Monthly Mentor

Natalie C. Jones (February)
Each month, a different member is the guest writer for the NAEA Monthly Mentor Blog. Natalie C. Jones is an artist, small business owner, and the director of education at the Harvey B. Gantt Center for African-American Arts + Culture. She has 10 years of experience working as an art teacher and teaching artist throughout the east coast and the Midwest. Click "GO" to read her full bio.



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February 16, 2016

If you do not promote your art program, who will?

From: Frank Juarez

This week I will be sharing some ideas on how to promote what you are doing inside the art room. These tips have made a difference in my art program at Sheboygan North High School.

When I transferred to Sheboygan North High School in January of 2006 it was quite a culture shock coming from an alternative high school. The climate felt a bit different. The art wing didn’t seem inviting. To be honest, I did not know much about the art department other than that it had a strong art department. I was in survival mode my first semester there. I never thought I would be experiencing this again after 4.5 years of teaching. After the semester had finished I began thinking about all of the activities and conversations I had with students, staff, administration, and parents. At that time, the art department had a new art department chair. Let’s just say that our art program was pretty stagnant.

I was happy to be in a new teaching environment with amazing art students. I was not too content with the leadership. So, I told myself that if and when I become art department chair things will have to change.


Fast forward to today, things are rocking’. The road we took to where we are today was not easy, but it sure was worth the journey. Instead of focusing on the BIG picture we focused on the small details. What I have learned is that in order to make things happen there has to be a vision. Actions you take needs to compliment this vision and advance it. Here are three tips:

1. Art education is a business. The number of students taking electives is decreasing by the semester. I have an open door policy where anyone can stop by to check out what we are doing inside the art classroom. When I get visitors it is my responsibility to greet them and to give them an overview on what my students are doing and learning. Keeping in mind that their visit may be a short one I need to keep it short. Having an elevator speech would be most fitting in a scenario like this.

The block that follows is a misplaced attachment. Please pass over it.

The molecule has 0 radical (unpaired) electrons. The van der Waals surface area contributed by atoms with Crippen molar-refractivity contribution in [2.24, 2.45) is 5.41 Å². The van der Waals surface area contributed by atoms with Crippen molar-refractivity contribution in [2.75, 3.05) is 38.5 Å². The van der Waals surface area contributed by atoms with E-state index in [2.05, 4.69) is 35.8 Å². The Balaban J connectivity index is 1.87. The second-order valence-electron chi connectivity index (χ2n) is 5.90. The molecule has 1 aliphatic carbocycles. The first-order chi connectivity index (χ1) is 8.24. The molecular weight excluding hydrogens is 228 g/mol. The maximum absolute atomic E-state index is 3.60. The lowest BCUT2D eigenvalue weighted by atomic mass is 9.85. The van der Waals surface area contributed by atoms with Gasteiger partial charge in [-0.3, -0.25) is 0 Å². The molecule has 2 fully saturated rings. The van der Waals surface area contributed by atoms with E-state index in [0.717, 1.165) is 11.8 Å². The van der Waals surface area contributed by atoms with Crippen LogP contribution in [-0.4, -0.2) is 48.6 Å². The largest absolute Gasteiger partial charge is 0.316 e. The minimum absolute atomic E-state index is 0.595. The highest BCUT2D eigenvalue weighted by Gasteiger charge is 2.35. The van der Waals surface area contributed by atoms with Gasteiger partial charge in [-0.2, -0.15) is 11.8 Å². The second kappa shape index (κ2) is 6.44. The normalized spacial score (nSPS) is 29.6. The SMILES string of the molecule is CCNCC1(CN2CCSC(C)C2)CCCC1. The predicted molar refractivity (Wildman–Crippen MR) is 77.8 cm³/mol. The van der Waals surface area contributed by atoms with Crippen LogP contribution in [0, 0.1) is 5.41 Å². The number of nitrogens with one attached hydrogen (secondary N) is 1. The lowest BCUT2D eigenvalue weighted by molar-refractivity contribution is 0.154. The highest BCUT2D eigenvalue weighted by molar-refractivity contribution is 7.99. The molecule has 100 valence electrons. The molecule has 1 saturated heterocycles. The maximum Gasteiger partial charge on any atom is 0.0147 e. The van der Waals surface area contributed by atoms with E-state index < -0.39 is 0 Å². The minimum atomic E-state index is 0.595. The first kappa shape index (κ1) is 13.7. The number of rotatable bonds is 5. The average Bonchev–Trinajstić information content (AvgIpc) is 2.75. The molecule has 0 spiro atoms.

We are always competing for numbers annually. Sheboygan North used to have two full-time art teachers, but for the past 5 years we have had one full-time art teacher and one 80% art teacher. As the art department chair, I need to figure out how to increase student interest, student enrollment, modify extra-curricular activities that we offer, re-brand the art program, and to continue to find opportunities outside of the Sheboygan North.


2. If you do not promote your art program, who will? No one knows the art department better than the one who leads it. Before I continue I would like to clarify that to promote is different than to advocate. When I think about promoting I think about the nuts and bolts of an art department such as a website, social media outlets, business cards, student exhibitions, press releases, brochure, posters, etc. Being the Past-President of the Wisconsin Art Education Association I have heard many stories on what art teachers are doing in their art programs, but when it comes to sharing it beyond the classroom and their school this is where things get difficult. We live in a fast-paced world and it is easily to get overwhelmed by apps, software, programs, etc. The thing is you do not have to use everything that is out there to promote your art program.

I recommend selecting three things that you are comfortable with and use them well.  One thing that I do is use the hashtag #nhsartdeptsheboygan when I post images online via Instagram. What I like about this is that anyone can submit a photo. What I like even better is that the images posted are very selective, which helps make our art program exciting. If your school has a monthly newsletter that is sent out to parents consider submitting content on a monthly basis sharing student accolades, student works in progress, finished projects, etc. This will definitely set you a part from other departments. You can take this newsletter even further by getting your hands on a PDF, which can be turned into a JPG. This JPG can be published on your classroom blog or on your facebook art department page.


3. Write for art education publications. One of my goals for this school year was to begin writing about what we are doing in the Sheboygan North High art department. I started by writing in my classroom blog,, and then it led to submitting articles for consideration to SchoolArts Magazine. When your article in published not only does it share with art educators from across the country about what your students are doing, it also brings attention to your school and art program. Administrators love to see this. Parents love to see this. Students love to see this.


Like many of you, I am passionate about what I teach and my philosophy on art education has changed drastically in response to the experiences I have had both in and outside of the classroom. I have found that ‘change’ is a great thing and if you welcome the business of art into your classroom, the possibilities are endless.


Web resources:
SchoolArts Magazine:
North High Art Department:


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